After a median follow-up of 27 months, the median progression-free survival (PFS) was 49 months. At 2 years, the PFS rate was 58% and was 54% at 3 years.
The PFS for the 36 patients who started the induction-II phase was 41 months and the 2-year PFS rate was 56%.
The median overall survival (OS) was not yet reached at the time of data cutoff. At 2 years, the OS rate was 98% and was 95% at 3 years.
The ORR was 83% (95% CI, 72%-92%) in the ITT analysis. After the end of induction II, the ORR was 93% (95% CI, 79%-98%) including 14% complete responses and 79% partial responses. Any additional 2 patients (5%) had stable disease, and only 1 patient had progressive disease. As of data cutoff, no deaths had occurred among the patients who started induction II.
Median event-free survival (EFS) was 49 months and the EFS rate was 53% at 3 years.
Flow-based minimal residual disease (MRD) analysis of peripheral blood was performed in 41 patients and 4 (8%) achieved MRD negativity after induction I and 2 (4%) after induction II.
Of the 53 patients in the ITT analysis, 47 completed the induction-I portion and 36 completed induction II. Eleven patients discontinued in the induction-I portion due to excessive toxicity in 8 patients, refusal in 2, and progression in 1. An additional 6 patients discontinued in the induction-II phase with 5 due to excessive toxicity and 1 due to refusal.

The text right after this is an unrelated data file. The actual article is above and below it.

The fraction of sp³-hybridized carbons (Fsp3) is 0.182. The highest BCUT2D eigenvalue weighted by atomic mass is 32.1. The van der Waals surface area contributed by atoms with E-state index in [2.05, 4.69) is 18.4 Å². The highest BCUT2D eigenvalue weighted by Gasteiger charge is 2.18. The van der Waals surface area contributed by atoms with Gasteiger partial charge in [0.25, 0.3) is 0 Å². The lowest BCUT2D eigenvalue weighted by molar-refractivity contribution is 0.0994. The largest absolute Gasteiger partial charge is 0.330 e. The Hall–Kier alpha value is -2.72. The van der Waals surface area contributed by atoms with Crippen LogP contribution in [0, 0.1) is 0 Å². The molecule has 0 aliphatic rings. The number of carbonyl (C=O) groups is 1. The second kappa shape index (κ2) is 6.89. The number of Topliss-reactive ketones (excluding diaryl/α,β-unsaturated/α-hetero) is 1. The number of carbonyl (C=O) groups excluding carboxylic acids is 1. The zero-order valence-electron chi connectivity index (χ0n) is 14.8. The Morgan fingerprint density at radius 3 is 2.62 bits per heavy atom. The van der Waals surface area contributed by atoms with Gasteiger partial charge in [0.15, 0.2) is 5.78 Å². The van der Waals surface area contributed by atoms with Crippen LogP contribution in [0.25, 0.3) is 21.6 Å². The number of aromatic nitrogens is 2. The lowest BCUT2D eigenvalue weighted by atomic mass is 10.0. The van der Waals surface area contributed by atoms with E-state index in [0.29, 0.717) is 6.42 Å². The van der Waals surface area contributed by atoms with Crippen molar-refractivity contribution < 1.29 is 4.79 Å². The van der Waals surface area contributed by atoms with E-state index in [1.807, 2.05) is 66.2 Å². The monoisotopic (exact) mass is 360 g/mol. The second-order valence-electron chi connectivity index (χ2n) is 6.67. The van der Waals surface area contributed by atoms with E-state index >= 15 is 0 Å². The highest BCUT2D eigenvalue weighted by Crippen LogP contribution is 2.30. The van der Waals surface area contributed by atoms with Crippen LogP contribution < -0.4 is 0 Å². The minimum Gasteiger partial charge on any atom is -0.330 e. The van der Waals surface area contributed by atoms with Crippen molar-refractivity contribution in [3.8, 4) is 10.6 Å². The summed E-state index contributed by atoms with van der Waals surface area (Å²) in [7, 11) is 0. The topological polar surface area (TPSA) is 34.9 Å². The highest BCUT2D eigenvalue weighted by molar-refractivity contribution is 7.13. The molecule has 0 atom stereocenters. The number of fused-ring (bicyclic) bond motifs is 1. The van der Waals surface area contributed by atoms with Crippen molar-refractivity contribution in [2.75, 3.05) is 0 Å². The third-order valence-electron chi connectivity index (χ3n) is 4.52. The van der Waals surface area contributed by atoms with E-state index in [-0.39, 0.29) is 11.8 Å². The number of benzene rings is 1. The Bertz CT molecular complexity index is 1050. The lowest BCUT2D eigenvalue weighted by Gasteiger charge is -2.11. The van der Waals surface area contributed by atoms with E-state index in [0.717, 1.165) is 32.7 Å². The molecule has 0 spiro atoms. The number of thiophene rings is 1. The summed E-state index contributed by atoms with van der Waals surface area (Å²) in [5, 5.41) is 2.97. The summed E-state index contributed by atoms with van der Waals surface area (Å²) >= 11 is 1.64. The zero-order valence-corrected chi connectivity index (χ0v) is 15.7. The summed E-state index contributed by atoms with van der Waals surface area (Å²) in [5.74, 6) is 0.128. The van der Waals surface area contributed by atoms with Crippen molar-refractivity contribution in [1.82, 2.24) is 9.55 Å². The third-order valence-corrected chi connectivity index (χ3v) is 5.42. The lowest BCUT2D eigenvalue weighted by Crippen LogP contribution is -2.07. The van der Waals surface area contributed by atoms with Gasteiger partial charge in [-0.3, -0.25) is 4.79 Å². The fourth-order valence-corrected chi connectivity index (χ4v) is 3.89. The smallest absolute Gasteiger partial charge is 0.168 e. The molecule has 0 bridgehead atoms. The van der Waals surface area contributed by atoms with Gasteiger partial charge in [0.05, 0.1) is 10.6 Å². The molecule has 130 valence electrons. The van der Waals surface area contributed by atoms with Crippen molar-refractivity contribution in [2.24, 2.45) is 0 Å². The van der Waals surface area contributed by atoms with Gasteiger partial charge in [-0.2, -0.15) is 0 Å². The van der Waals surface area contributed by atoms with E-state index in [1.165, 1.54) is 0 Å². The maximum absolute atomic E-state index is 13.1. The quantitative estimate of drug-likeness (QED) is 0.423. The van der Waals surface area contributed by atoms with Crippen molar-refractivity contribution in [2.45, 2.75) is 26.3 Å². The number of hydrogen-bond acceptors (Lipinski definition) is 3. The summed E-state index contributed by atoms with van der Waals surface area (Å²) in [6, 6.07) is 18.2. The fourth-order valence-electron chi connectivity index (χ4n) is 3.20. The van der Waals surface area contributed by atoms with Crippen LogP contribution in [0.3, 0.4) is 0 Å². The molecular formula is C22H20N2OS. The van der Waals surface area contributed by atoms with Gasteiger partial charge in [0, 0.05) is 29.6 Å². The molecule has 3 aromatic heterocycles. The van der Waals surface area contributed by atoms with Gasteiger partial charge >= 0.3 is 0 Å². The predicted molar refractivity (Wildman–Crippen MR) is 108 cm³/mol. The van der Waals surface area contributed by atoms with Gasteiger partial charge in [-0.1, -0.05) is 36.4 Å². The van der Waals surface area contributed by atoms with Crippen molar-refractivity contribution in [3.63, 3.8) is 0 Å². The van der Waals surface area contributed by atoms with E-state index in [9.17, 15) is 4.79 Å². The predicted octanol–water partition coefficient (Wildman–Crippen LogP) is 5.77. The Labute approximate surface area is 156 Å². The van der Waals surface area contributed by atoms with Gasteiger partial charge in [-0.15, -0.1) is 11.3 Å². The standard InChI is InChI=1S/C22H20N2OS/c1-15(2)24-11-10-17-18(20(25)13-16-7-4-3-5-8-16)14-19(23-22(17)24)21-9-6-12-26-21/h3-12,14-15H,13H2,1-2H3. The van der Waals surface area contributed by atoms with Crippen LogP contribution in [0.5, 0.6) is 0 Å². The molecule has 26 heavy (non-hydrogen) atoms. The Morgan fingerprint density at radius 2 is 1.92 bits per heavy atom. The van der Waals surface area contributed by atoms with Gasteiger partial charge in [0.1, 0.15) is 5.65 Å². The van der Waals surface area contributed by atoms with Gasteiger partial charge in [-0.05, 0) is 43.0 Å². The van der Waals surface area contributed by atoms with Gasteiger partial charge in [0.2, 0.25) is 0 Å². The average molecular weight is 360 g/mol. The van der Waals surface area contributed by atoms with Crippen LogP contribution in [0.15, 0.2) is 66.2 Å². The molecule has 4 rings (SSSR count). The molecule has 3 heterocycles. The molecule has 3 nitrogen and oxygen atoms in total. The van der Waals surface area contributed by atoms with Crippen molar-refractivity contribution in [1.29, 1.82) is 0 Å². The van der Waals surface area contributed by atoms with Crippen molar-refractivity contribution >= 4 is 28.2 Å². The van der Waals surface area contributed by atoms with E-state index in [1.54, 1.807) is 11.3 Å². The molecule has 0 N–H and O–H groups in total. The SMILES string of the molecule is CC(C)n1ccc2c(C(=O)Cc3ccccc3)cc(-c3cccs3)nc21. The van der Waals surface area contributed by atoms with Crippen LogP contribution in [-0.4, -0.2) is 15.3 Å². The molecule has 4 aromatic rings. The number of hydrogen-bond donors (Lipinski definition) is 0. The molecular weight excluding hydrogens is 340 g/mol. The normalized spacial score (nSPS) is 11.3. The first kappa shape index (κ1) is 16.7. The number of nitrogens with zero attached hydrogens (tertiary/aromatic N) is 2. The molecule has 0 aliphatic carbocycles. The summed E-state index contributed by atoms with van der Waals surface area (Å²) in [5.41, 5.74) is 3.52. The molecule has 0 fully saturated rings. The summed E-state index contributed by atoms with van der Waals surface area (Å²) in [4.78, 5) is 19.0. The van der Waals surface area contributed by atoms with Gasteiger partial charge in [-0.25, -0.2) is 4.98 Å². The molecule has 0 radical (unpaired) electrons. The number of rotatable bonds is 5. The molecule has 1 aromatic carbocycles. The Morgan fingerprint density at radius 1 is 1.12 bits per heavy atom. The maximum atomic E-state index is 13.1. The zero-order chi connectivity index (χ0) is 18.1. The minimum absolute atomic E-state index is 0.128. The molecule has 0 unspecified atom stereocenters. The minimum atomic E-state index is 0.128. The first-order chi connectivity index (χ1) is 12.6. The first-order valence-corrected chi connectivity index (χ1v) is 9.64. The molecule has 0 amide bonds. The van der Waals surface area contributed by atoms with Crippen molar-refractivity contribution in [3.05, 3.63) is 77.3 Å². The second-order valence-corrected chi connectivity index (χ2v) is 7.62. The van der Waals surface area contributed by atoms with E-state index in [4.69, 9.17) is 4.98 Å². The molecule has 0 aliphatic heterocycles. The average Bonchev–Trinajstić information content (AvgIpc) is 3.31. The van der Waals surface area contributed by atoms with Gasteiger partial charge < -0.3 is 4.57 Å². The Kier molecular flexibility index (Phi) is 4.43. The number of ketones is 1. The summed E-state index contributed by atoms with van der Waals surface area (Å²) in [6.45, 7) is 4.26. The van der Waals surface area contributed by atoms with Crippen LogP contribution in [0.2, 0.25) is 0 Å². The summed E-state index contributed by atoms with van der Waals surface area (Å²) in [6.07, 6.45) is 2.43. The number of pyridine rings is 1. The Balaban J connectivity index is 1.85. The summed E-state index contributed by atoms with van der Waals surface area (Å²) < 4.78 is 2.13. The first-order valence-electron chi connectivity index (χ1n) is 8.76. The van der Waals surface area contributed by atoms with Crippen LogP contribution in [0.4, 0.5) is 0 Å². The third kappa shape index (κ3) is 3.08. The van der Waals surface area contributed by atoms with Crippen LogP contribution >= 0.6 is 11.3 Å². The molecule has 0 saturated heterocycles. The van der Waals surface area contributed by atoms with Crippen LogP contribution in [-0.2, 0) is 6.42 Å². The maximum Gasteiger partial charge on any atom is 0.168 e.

Treatment was completed per protocol in 36 patients (68%). During induction I, the median dose of lenalidomide was 86.7% and 99.7% during induction II.
Regarding toxicity, no tumor lysis syndrome was observed. Tumor flair reaction was noted in 5 patients, 1 case of which was grade 3. Six patients developed a secondary malignancy, all but 1 was a localized skin cancer, the other was a solid tumor.
“Although our study has shown that adverse events and deaths can be reduced by using individualized dose schedules, intensive monitoring is required,” the investigators wrote.
The most common hematologic adverse event (AE) was grade 3/4 neutropenia in 73% during induction I and in 64% during induction II. Grade 3/4 thrombocytopenia was also observed in 15% in the induction-I phase and in 17% during induction II.
Nonhematologic grade 3/4 AEs occurred in 40% during induction I and 19% during induction II, most commonly including infections and infestations, general administration site conditions, and skin and subcutaneous tissue disorders.
“Based on the findings of this study and on lenalidomide’s unique mechanisms of action, there might be a role for this drug or for the newer immunomodulatory treatments either in combination with novel agents, or in patients who are not eligible for novel therapies such as ibrutinib,” the study authors concluded.
Kater AP, van Oers MHJ, van Norden Y, et al; HOVON CLL study group. Feasibility and efficacy of addition of individualized-dose lenalidomide to chlorambucil and rituximab as first-line treatment in elderly and FCR-unfit patients with advanced chronic lymphocytic leukemia.Haematologica.2019;104(1):147-154. doi: 10.3324/haematol.2018.193854.